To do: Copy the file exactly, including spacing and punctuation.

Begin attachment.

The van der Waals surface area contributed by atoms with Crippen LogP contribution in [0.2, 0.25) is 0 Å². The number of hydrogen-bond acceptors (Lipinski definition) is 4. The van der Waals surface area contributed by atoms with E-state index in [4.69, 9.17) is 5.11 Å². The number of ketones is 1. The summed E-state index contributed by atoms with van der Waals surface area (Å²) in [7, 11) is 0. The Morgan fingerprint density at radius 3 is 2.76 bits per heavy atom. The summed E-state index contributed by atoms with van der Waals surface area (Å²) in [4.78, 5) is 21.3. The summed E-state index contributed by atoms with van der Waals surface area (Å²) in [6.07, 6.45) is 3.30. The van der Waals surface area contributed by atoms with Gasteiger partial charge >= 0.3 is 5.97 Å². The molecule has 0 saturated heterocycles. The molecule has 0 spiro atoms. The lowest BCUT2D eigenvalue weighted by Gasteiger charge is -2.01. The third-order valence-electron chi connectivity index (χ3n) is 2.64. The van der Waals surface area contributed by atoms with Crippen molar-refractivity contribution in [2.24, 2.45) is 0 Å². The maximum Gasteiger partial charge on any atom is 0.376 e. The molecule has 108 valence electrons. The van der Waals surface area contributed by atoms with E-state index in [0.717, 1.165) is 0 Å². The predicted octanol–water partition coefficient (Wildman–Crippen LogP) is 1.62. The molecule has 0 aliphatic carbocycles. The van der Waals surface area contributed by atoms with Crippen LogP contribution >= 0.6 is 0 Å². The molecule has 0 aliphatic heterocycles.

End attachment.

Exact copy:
The van der Waals surface area contributed by atoms with Crippen LogP contribution in [0.2, 0.25) is 0 Å². The number of hydrogen-bond acceptors (Lipinski definition) is 4. The van der Waals surface area contributed by atoms with E-state index in [4.69, 9.17) is 5.11 Å². The number of ketones is 1. The summed E-state index contributed by atoms with van der Waals surface area (Å²) in [7, 11) is 0. The Morgan fingerprint density at radius 3 is 2.76 bits per heavy atom. The summed E-state index contributed by atoms with van der Waals surface area (Å²) in [4.78, 5) is 21.3. The summed E-state index contributed by atoms with van der Waals surface area (Å²) in [6.07, 6.45) is 3.30. The van der Waals surface area contributed by atoms with Gasteiger partial charge >= 0.3 is 5.97 Å². The molecule has 0 saturated heterocycles. The molecule has 0 spiro atoms. The lowest BCUT2D eigenvalue weighted by Gasteiger charge is -2.01. The third-order valence-electron chi connectivity index (χ3n) is 2.64. The van der Waals surface area contributed by atoms with Crippen molar-refractivity contribution in [2.24, 2.45) is 0 Å². The maximum Gasteiger partial charge on any atom is 0.376 e. The molecule has 108 valence electrons. The van der Waals surface area contributed by atoms with E-state index in [0.717, 1.165) is 0 Å². The predicted octanol–water partition coefficient (Wildman–Crippen LogP) is 1.62. The molecule has 0 aliphatic carbocycles. The van der Waals surface area contributed by atoms with Crippen LogP contribution >= 0.6 is 0 Å². The molecule has 0 aliphatic heterocycles.